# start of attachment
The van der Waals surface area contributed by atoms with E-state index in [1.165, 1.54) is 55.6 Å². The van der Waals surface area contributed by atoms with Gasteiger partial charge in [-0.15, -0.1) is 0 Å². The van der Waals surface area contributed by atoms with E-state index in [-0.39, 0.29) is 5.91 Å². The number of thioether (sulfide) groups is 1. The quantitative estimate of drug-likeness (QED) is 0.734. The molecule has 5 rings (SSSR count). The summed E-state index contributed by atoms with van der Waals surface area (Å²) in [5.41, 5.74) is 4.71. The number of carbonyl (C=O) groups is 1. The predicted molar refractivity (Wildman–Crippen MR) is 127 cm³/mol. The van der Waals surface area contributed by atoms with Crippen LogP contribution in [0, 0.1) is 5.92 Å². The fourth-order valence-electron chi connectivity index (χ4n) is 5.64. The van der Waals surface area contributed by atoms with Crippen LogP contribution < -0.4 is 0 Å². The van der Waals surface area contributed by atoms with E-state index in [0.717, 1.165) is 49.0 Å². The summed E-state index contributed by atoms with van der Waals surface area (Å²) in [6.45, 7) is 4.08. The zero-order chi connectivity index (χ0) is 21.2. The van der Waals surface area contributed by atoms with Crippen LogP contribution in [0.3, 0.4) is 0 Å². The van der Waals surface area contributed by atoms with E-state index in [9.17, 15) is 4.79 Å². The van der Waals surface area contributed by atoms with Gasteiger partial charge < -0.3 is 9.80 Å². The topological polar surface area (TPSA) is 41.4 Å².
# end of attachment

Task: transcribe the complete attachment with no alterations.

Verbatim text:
The van der Waals surface area contributed by atoms with E-state index in [1.165, 1.54) is 55.6 Å². The van der Waals surface area contributed by atoms with Gasteiger partial charge in [-0.15, -0.1) is 0 Å². The van der Waals surface area contributed by atoms with E-state index in [-0.39, 0.29) is 5.91 Å². The number of thioether (sulfide) groups is 1. The quantitative estimate of drug-likeness (QED) is 0.734. The molecule has 5 rings (SSSR count). The summed E-state index contributed by atoms with van der Waals surface area (Å²) in [5.41, 5.74) is 4.71. The number of carbonyl (C=O) groups is 1. The predicted molar refractivity (Wildman–Crippen MR) is 127 cm³/mol. The van der Waals surface area contributed by atoms with Crippen LogP contribution in [0, 0.1) is 5.92 Å². The fourth-order valence-electron chi connectivity index (χ4n) is 5.64. The van der Waals surface area contributed by atoms with Crippen LogP contribution < -0.4 is 0 Å². The van der Waals surface area contributed by atoms with E-state index in [0.717, 1.165) is 49.0 Å². The summed E-state index contributed by atoms with van der Waals surface area (Å²) in [6.45, 7) is 4.08. The zero-order chi connectivity index (χ0) is 21.2. The van der Waals surface area contributed by atoms with Crippen LogP contribution in [0.3, 0.4) is 0 Å². The van der Waals surface area contributed by atoms with E-state index in [9.17, 15) is 4.79 Å². The van der Waals surface area contributed by atoms with Gasteiger partial charge < -0.3 is 9.80 Å². The topological polar surface area (TPSA) is 41.4 Å².